## Introduction to Social Macrodynamics: Secular Cycles and Millennial Trends |

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From the review by Robert Bates Graber (Professor Emeritus of Anthropology, Division of Social Science, Truman State University) of "Introduction to Social Macrodynamics" (Three Volumes. Moscow: URSS, 2006) (published in Social Evolution & History. Vol. 7/2 (2008)): This interesting work is an English translation, in three brief volumes, of an amended and expanded version of the Russian work published in 2005. In terms coined recently by Peter Turchin, the first volume focuses on “millennial trends,” the latter two on “secular cycles” a century or two in duration. The second volume is subtitled "Secular Cycles and Millennial Trends". Chapter 1 stresses that demographic cycles are not, as often has been thought, unique to China and Europe, but are associated with complex agrarian systems in general; and it reviews previous approaches to modeling such cycles. Due to data considerations, the lengthy chapter 2 focuses on China. In the course of assessing previous work, the authors, though writing of agrarian societies in particular, characterize nicely what is, in larger view, the essential dilemma reached by every growing human population: "In agrarian society within fifty years such population growth [0.6 percent per year] leads to diminishing of per capita resources, after which population growth slows down; then either solutions to resource problems (through some innovations) are found and population growth rate increases, or (more frequently) such solutions are not found (or are not adequate), and population growth further declines (sometimes below zero)" (p. 61–62). (Indeed, for humans, technological solutions that raise carrying capacity are always a presumptive alternative to demographic collapse; therefore, asserting—or even proving—that a particular population “exceeded its carrying capacity” is not sufficient to account logically for the collapse of either a political system or an entire civilizations.) Interestingly, the authors find evidence that China’s demographic cycles, instead of simply repeating themselves, tended to increase both in duration and in maximum pre-collapse population. In a brief chapter 3 the authors present a detailed mathematical model which, while not simulating these trends, does simulate (1) the S-shaped logistic growth of population (with the effects of fluctuating annual harvests smoothed by the state’s functioning as a tax collector and famine-relief agency); (2) demographic collapse due to increase in banditry and internal warfare; and (3) an “intercycle” due to lingering effects of internal warfare. Chapter 4 offers a most creative rebuttal of recent arguments against population pressure’s role in generating pre-industrial warfare, arguing that a slight negative correlation, in synchronic cross-cultural data, is precisely what such a causal role would be expected to produce (due to time lags) when warfare frequency and population density are modeled as predator and prey, respectively, using the classic Lotka-Volterra equations. Chapter 4 also offers the authors’ ambitious attempt to directly articulate secular cycles and millennial trends. Ultimately they produce a model that, unlike the basic one in chapter 3, simulates key trends observed in the Chinese data in chapter 2: "the later cycles are characterized by a higher technology, and, thus, higher carrying capacity and population, which, according to Kremer’s technological development equation embedded into our model, produces higher rates of technological (and, thus, carrying capacity) growth. Thus, with every new cycle it takes the population more and more time to approach the carrying capacity ceiling to a critical extent; finally it “fails” to do so, the technological growth rates begin to exceed systematically the population growth rates, and population escapes from the “Malthusian trap” " (p. 130).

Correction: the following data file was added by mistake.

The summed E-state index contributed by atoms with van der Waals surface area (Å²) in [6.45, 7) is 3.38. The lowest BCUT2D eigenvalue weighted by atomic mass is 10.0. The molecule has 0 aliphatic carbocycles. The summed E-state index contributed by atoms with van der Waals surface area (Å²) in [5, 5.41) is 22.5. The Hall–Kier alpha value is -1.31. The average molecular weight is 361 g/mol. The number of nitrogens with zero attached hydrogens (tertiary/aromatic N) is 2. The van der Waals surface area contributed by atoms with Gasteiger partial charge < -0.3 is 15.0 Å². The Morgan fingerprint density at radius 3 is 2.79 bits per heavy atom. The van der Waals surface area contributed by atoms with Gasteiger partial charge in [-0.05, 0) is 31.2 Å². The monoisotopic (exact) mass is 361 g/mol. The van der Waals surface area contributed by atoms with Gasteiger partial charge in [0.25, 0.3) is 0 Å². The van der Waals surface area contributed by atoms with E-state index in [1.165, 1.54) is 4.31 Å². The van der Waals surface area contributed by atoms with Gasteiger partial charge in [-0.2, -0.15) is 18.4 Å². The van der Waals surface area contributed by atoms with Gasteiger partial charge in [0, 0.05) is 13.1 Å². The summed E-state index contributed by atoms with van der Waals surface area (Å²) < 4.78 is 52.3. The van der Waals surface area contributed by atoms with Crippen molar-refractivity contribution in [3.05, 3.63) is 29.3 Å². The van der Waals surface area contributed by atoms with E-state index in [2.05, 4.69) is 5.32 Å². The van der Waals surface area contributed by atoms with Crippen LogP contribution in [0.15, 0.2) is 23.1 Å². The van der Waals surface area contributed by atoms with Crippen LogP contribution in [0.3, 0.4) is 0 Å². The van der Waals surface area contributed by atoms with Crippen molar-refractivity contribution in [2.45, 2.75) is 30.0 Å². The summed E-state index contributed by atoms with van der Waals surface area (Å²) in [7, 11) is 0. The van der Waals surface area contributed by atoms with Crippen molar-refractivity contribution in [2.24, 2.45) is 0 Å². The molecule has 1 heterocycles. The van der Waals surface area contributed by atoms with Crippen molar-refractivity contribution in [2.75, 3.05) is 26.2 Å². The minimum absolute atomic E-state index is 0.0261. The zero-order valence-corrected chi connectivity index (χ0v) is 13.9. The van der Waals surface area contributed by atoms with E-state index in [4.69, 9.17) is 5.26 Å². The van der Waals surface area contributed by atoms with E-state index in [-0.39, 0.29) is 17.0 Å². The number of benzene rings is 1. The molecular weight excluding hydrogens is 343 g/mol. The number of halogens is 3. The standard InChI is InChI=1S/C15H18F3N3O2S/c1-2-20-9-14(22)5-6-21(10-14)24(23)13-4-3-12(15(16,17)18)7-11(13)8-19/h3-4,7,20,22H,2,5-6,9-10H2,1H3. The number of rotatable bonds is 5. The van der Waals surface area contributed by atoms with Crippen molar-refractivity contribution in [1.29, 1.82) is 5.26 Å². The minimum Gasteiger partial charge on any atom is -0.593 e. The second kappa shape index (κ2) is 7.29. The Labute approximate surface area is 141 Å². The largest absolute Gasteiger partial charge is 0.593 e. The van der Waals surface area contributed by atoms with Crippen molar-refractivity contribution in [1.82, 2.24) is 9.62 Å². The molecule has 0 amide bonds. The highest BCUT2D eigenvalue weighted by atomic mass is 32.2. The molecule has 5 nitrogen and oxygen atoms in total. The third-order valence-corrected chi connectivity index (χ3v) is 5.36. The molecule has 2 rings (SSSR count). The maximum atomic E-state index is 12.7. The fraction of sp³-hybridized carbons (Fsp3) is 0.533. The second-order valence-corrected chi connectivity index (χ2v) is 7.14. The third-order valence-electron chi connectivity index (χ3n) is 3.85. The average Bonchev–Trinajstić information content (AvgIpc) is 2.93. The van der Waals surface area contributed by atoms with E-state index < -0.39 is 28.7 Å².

From the review by Robert Bates Graber (Professor Emeritus of Anthropology, Division of Social Science, Truman State University) of "Introduction to Social Macrodynamics" (Three Volumes. Moscow: URSS, 2006) (published in Social Evolution & History. Vol. 7/2 (2008)): This interesting work is an English translation, in three brief volumes, of an amended and expanded version of the Russian work published in 2005. In terms coined recently by Peter Turchin, the first volume focuses on “millennial trends,” the latter two on “secular cycles” a century or two in duration. The second volume is subtitled "Secular Cycles and Millennial Trends". Chapter 1 stresses that demographic cycles are not, as often has been thought, unique to China and Europe, but are associated with complex agrarian systems in general; and it reviews previous approaches to modeling such cycles. Due to data considerations, the lengthy chapter 2 focuses on China. In the course of assessing previous work, the authors, though writing of agrarian societies in particular, characterize nicely what is, in larger view, the essential dilemma reached by every growing human population: "In agrarian society within fifty years such population growth [0.6 percent per year] leads to diminishing of per capita resources, after which population growth slows down; then either solutions to resource problems (through some innovations) are found and population growth rate increases, or (more frequently) such solutions are not found (or are not adequate), and population growth further declines (sometimes below zero)" (p. 61–62). (Indeed, for humans, technological solutions that raise carrying capacity are always a presumptive alternative to demographic collapse; therefore, asserting—or even proving—that a particular population “exceeded its carrying capacity” is not sufficient to account logically for the collapse of either a political system or an entire civilizations.) Interestingly, the authors find evidence that China’s demographic cycles, instead of simply repeating themselves, tended to increase both in duration and in maximum pre-collapse population. In a brief chapter 3 the authors present a detailed mathematical model which, while not simulating these trends, does simulate (1) the S-shaped logistic growth of population (with the effects of fluctuating annual harvests smoothed by the state’s functioning as a tax collector and famine-relief agency); (2) demographic collapse due to increase in banditry and internal warfare; and (3) an “intercycle” due to lingering effects of internal warfare. Chapter 4 offers a most creative rebuttal of recent arguments against population pressure’s role in generating pre-industrial warfare, arguing that a slight negative correlation, in synchronic cross-cultural data, is precisely what such a causal role would be expected to produce (due to time lags) when warfare frequency and population density are modeled as predator and prey, respectively, using the classic Lotka-Volterra equations. Chapter 4 also offers the authors’ ambitious attempt to directly articulate secular cycles and millennial trends. Ultimately they produce a model that, unlike the basic one in chapter 3, simulates key trends observed in the Chinese data in chapter 2: "the later cycles are characterized by a higher technology, and, thus, higher carrying capacity and population, which, according to Kremer’s technological development equation embedded into our model, produces higher rates of technological (and, thus, carrying capacity) growth. Thus, with every new cycle it takes the population more and more time to approach the carrying capacity ceiling to a critical extent; finally it “fails” to do so, the technological growth rates begin to exceed systematically the population growth rates, and population escapes from the “Malthusian Trap”" (p. 130).